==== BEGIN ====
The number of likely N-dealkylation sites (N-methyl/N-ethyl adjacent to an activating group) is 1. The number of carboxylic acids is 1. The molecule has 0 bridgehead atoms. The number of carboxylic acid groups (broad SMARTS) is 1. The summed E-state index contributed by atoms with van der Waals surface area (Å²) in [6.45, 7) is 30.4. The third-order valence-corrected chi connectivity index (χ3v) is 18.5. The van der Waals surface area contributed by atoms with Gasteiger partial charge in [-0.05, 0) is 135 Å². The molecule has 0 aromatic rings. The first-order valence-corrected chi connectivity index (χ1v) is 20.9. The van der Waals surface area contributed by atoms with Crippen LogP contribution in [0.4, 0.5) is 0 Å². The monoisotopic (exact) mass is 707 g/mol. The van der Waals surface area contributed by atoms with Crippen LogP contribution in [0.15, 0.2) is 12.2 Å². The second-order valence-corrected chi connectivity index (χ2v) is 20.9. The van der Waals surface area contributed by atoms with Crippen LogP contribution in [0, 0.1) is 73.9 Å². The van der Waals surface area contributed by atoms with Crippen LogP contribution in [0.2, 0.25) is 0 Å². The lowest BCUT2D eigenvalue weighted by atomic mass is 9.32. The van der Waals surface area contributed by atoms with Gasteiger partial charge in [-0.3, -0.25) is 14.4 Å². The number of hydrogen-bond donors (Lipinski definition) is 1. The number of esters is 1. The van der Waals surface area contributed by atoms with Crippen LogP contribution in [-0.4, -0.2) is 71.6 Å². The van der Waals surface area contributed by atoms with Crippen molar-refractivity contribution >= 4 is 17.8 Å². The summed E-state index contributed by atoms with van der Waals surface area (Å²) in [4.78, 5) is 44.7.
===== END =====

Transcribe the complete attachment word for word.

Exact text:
The number of likely N-dealkylation sites (N-methyl/N-ethyl adjacent to an activating group) is 1. The number of carboxylic acids is 1. The molecule has 0 bridgehead atoms. The number of carboxylic acid groups (broad SMARTS) is 1. The summed E-state index contributed by atoms with van der Waals surface area (Å²) in [6.45, 7) is 30.4. The third-order valence-corrected chi connectivity index (χ3v) is 18.5. The van der Waals surface area contributed by atoms with Gasteiger partial charge in [-0.05, 0) is 135 Å². The molecule has 0 aromatic rings. The first-order valence-corrected chi connectivity index (χ1v) is 20.9. The van der Waals surface area contributed by atoms with Crippen LogP contribution in [0.4, 0.5) is 0 Å². The monoisotopic (exact) mass is 707 g/mol. The van der Waals surface area contributed by atoms with Crippen LogP contribution in [0.15, 0.2) is 12.2 Å². The second-order valence-corrected chi connectivity index (χ2v) is 20.9. The van der Waals surface area contributed by atoms with Crippen LogP contribution in [0, 0.1) is 73.9 Å². The van der Waals surface area contributed by atoms with Crippen LogP contribution in [0.2, 0.25) is 0 Å². The lowest BCUT2D eigenvalue weighted by atomic mass is 9.32. The van der Waals surface area contributed by atoms with Gasteiger partial charge in [-0.3, -0.25) is 14.4 Å². The number of hydrogen-bond donors (Lipinski definition) is 1. The number of esters is 1. The van der Waals surface area contributed by atoms with Crippen LogP contribution in [-0.4, -0.2) is 71.6 Å². The van der Waals surface area contributed by atoms with Crippen molar-refractivity contribution >= 4 is 17.8 Å². The summed E-state index contributed by atoms with van der Waals surface area (Å²) in [4.78, 5) is 44.7.